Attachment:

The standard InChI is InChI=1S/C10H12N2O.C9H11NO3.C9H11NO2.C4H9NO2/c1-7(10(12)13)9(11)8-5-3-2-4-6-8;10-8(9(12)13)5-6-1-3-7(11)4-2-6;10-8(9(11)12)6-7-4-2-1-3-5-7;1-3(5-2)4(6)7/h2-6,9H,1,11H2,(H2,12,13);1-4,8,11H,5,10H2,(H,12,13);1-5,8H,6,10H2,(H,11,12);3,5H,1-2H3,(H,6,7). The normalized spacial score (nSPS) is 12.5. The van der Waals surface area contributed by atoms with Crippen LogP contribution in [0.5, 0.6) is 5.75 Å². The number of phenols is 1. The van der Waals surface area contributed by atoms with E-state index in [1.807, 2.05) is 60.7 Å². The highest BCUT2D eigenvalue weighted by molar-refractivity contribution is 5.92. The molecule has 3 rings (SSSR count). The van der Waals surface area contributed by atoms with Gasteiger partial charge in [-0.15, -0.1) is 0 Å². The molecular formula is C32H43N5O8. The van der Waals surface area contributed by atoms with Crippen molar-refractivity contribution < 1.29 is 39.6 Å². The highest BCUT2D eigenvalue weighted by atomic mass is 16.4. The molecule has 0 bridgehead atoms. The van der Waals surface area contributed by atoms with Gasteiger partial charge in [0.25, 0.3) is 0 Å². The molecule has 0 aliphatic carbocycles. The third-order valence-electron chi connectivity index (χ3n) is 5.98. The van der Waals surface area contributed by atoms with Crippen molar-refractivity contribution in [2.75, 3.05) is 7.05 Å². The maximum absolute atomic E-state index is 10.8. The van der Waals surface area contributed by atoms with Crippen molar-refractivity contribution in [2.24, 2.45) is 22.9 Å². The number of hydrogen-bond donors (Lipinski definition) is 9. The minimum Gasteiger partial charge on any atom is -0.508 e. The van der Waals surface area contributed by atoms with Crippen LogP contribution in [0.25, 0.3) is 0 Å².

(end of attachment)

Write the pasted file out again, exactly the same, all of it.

The standard InChI is InChI=1S/C10H12N2O.C9H11NO3.C9H11NO2.C4H9NO2/c1-7(10(12)13)9(11)8-5-3-2-4-6-8;10-8(9(12)13)5-6-1-3-7(11)4-2-6;10-8(9(11)12)6-7-4-2-1-3-5-7;1-3(5-2)4(6)7/h2-6,9H,1,11H2,(H2,12,13);1-4,8,11H,5,10H2,(H,12,13);1-5,8H,6,10H2,(H,11,12);3,5H,1-2H3,(H,6,7). The normalized spacial score (nSPS) is 12.5. The van der Waals surface area contributed by atoms with Crippen LogP contribution in [0.5, 0.6) is 5.75 Å². The number of phenols is 1. The van der Waals surface area contributed by atoms with E-state index in [1.807, 2.05) is 60.7 Å². The highest BCUT2D eigenvalue weighted by molar-refractivity contribution is 5.92. The molecule has 3 rings (SSSR count). The van der Waals surface area contributed by atoms with Gasteiger partial charge in [-0.15, -0.1) is 0 Å². The molecular formula is C32H43N5O8. The van der Waals surface area contributed by atoms with Crippen molar-refractivity contribution < 1.29 is 39.6 Å². The highest BCUT2D eigenvalue weighted by atomic mass is 16.4. The molecule has 0 bridgehead atoms. The van der Waals surface area contributed by atoms with Gasteiger partial charge in [0.25, 0.3) is 0 Å². The molecule has 0 aliphatic carbocycles. The third-order valence-electron chi connectivity index (χ3n) is 5.98. The van der Waals surface area contributed by atoms with Crippen molar-refractivity contribution in [2.75, 3.05) is 7.05 Å². The maximum absolute atomic E-state index is 10.8. The van der Waals surface area contributed by atoms with Crippen molar-refractivity contribution in [2.24, 2.45) is 22.9 Å². The number of hydrogen-bond donors (Lipinski definition) is 9. The minimum Gasteiger partial charge on any atom is -0.508 e. The van der Waals surface area contributed by atoms with Crippen LogP contribution in [0.25, 0.3) is 0 Å².